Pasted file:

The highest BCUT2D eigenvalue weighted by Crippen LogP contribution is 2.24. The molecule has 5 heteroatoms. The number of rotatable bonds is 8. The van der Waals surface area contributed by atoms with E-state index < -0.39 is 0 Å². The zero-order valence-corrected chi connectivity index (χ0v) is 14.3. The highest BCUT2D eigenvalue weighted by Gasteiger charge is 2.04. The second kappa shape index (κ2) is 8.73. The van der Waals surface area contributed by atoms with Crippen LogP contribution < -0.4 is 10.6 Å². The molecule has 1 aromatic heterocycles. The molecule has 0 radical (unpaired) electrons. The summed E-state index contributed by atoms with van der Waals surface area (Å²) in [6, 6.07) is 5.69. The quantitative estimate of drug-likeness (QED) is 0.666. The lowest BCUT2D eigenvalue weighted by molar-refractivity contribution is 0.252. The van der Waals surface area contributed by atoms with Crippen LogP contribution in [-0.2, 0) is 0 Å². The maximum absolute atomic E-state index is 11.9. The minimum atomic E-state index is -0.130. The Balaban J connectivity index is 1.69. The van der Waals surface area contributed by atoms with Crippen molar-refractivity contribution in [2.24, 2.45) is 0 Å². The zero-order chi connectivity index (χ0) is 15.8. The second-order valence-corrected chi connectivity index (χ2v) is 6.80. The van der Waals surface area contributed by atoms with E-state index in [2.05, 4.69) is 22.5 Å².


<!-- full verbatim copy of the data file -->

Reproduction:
The highest BCUT2D eigenvalue weighted by Crippen LogP contribution is 2.24. The molecule has 5 heteroatoms. The number of rotatable bonds is 8. The van der Waals surface area contributed by atoms with E-state index < -0.39 is 0 Å². The zero-order valence-corrected chi connectivity index (χ0v) is 14.3. The highest BCUT2D eigenvalue weighted by Gasteiger charge is 2.04. The second kappa shape index (κ2) is 8.73. The van der Waals surface area contributed by atoms with Crippen LogP contribution < -0.4 is 10.6 Å². The molecule has 1 aromatic heterocycles. The molecule has 0 radical (unpaired) electrons. The summed E-state index contributed by atoms with van der Waals surface area (Å²) in [6, 6.07) is 5.69. The quantitative estimate of drug-likeness (QED) is 0.666. The lowest BCUT2D eigenvalue weighted by molar-refractivity contribution is 0.252. The van der Waals surface area contributed by atoms with Crippen LogP contribution in [-0.2, 0) is 0 Å². The maximum absolute atomic E-state index is 11.9. The minimum atomic E-state index is -0.130. The Balaban J connectivity index is 1.69. The van der Waals surface area contributed by atoms with Crippen molar-refractivity contribution in [2.24, 2.45) is 0 Å². The zero-order chi connectivity index (χ0) is 15.8. The second-order valence-corrected chi connectivity index (χ2v) is 6.80. The van der Waals surface area contributed by atoms with E-state index in [2.05, 4.69) is 22.5 Å².